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Football fans in fraud claims scam

Football fans in fraud claims scam

Football fans in fraud claims scam Supporters of Leeds United have probably forgotten all about the day their side defeated Yeovil Town 2-0 at Elland Road back in November, 2013. However, for some fans attending that game, the day will live long in the memory for all the wrong reasons.

It was on that day that a supporters’ bus, available to both home and away fans, had a fairly innocuous collision with a Ford Fiesta. However, this minor clash prompted more than 50 personal injury claims from supporters – and now two men have been found guilty of making dishonest claims.

Neil Muscroft, 53, of Pontefract, and Martin Costello, 51, of Leeds have been ordered to repay total legal costs of £12,000 after a judge ruled their claims to be fundamentally dishonest.
The claims related to an incident when a First Bus packed with football supporters, and travelling less than 10mph in heavy traffic, drove too close to a Ford Fiesta in front and there was a minor collision. The retired couple driving the Ford Fiesta were unharmed – but First Bus received more than 50 personal injury compensation and expenses claims from the bus passengers.

Given the very low speed at the time of the collision the First Bus internal claims team, Transportation Claims, working with Horwich Farrelly’s counter fraud team, investigated a number of the claims received including those of Muscroft and Costello, which were worth around £4,200 and £2,400 respectively. They revealed significant inconsistencies across the two claims with compelling evidence submitted during the two trials held at Leeds County Court in April and June 2016.

Firstly, Muscroft alleged the force of the collision had thrown him to the ground causing him to suffer injuries to his neck and shoulder for eight- to 10 months. However, statements from the occupants of the Fiesta confirmed that the collision was extremely minor in nature and could not feasibly have caused such injuries. In addition, CCTV footage from the bus showed passengers were so tightly packed that there simply would not have been room for Muscroft to fall.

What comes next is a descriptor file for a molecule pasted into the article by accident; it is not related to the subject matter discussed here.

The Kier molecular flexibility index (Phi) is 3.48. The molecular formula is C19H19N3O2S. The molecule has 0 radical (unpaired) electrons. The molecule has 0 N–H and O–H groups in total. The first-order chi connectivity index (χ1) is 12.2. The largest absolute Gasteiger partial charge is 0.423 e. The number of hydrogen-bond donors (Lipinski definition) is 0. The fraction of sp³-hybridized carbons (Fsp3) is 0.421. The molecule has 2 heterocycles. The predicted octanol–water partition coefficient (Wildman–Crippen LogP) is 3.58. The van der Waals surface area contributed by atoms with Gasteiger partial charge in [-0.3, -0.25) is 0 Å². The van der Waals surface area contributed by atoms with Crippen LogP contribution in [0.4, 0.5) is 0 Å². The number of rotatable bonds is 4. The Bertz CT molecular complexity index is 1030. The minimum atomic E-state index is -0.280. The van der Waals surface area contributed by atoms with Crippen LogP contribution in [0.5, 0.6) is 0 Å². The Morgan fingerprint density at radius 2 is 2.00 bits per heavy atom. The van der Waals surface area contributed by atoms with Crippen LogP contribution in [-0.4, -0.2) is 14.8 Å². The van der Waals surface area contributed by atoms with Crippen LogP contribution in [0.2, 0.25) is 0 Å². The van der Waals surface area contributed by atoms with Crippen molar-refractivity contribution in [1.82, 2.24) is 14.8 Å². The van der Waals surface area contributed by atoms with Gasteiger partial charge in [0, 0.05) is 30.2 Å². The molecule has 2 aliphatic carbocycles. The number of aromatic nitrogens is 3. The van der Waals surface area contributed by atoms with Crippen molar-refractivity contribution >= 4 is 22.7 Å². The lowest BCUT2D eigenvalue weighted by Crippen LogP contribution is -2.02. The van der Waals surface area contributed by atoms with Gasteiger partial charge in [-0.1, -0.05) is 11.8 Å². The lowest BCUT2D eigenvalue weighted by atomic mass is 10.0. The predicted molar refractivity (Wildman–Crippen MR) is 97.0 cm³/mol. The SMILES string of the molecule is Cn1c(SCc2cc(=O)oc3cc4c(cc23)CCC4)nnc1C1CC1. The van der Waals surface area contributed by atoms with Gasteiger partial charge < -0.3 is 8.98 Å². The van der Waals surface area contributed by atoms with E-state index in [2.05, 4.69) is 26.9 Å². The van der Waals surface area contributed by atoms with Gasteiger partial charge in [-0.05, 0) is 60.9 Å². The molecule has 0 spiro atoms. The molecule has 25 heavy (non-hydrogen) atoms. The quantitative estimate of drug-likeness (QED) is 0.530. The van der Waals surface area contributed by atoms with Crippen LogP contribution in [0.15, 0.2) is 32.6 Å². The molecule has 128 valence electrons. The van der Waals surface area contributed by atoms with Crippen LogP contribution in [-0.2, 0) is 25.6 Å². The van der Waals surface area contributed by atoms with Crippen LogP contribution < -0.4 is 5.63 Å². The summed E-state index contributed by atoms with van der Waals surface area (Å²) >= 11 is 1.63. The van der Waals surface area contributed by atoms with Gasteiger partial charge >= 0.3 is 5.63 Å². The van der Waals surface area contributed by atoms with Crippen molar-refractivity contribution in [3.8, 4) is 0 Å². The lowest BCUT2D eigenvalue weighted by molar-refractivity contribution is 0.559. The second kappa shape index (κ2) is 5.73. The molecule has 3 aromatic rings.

The investigation also showed that despite stating he was in constant, severe pain for many weeks after the incident, Muscroft had taken no time off work, had not mentioned his alleged injuries during other GP appointments in the two months following the collision, and had even declined the offer of physiotherapy for which he had claimed.

In the case of Costello, he was clearly shown on the CCTV from the bus twice holding his neck while smiling in the moments after the incident. This was despite his claim stating that the pain only began the following day. Once challenged in court by the judge, the claimant struggled to explain his actions.

In light of evidence collected and presented by First Bus and Horwich Farrelly, the judge in each case found the claim to be fundamentally dishonest, and ordered Muscroft and Costello to pay First Bus costs of £7,163 and £4,839 respectively.

Mark Hudson, fraud partner at Horwich Farrelly, explained: “The CCTV footage of the second claimant holding his neck, yet clearly not in any pain immediately after the collision, suggested to us that he was joking with friends about whiplash, and possibly even about making a claim – another indicator that this claim was worth investigating further. Alongside other parts of his statement which contradicted the CCTV evidence and witness statements, and his failure to produce statements from the witnesses he named, provided enough evidence for the judge to conclude this was indeed a dishonest claim.

“This sends a clear message to other would-be fraudsters that a fake claim is simply not worth it. These claimants have ended up paying almost double the amount for which they claimed – a costly mistake they are likely to regret for some time to come.”

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